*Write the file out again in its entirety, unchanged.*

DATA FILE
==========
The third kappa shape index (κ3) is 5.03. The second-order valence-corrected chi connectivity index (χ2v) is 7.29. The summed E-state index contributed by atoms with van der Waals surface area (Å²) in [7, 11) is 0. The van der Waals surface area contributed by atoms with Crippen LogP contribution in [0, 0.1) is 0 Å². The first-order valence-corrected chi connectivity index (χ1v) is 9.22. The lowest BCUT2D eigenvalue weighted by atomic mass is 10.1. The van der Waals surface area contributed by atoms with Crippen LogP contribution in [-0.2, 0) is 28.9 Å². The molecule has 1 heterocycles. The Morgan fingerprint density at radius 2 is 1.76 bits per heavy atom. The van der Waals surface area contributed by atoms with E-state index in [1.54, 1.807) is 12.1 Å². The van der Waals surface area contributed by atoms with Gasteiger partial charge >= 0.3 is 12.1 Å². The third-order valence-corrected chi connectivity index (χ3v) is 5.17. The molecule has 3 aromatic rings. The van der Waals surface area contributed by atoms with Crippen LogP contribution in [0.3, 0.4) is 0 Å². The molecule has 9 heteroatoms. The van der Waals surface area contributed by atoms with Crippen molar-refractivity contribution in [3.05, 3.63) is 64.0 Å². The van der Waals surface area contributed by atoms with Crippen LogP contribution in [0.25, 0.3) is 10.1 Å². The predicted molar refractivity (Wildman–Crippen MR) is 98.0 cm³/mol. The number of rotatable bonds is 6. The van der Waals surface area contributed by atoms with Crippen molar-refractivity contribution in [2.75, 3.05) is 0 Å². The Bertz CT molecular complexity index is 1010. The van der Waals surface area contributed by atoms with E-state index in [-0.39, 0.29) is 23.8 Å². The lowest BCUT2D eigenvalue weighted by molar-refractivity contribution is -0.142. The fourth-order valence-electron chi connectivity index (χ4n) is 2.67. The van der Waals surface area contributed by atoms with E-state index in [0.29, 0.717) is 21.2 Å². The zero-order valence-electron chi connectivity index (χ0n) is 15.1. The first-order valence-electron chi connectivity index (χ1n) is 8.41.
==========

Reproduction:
The third kappa shape index (κ3) is 5.03. The second-order valence-corrected chi connectivity index (χ2v) is 7.29. The summed E-state index contributed by atoms with van der Waals surface area (Å²) in [7, 11) is 0. The van der Waals surface area contributed by atoms with Crippen LogP contribution in [0, 0.1) is 0 Å². The first-order valence-corrected chi connectivity index (χ1v) is 9.22. The lowest BCUT2D eigenvalue weighted by atomic mass is 10.1. The van der Waals surface area contributed by atoms with Crippen LogP contribution in [-0.2, 0) is 28.9 Å². The molecule has 1 heterocycles. The Morgan fingerprint density at radius 2 is 1.76 bits per heavy atom. The van der Waals surface area contributed by atoms with E-state index in [1.54, 1.807) is 12.1 Å². The van der Waals surface area contributed by atoms with Gasteiger partial charge >= 0.3 is 12.1 Å². The third-order valence-corrected chi connectivity index (χ3v) is 5.17. The molecule has 3 aromatic rings. The van der Waals surface area contributed by atoms with Crippen LogP contribution in [0.3, 0.4) is 0 Å². The molecule has 9 heteroatoms. The van der Waals surface area contributed by atoms with Crippen molar-refractivity contribution in [3.05, 3.63) is 64.0 Å². The van der Waals surface area contributed by atoms with Crippen LogP contribution in [0.25, 0.3) is 10.1 Å². The predicted molar refractivity (Wildman–Crippen MR) is 98.0 cm³/mol. The number of rotatable bonds is 6. The van der Waals surface area contributed by atoms with Crippen molar-refractivity contribution in [2.75, 3.05) is 0 Å². The Bertz CT molecular complexity index is 1010. The van der Waals surface area contributed by atoms with E-state index in [-0.39, 0.29) is 23.8 Å². The lowest BCUT2D eigenvalue weighted by molar-refractivity contribution is -0.142. The fourth-order valence-electron chi connectivity index (χ4n) is 2.67. The van der Waals surface area contributed by atoms with E-state index in [0.29, 0.717) is 21.2 Å². The zero-order valence-electron chi connectivity index (χ0n) is 15.1. The first-order valence-electron chi connectivity index (χ1n) is 8.41.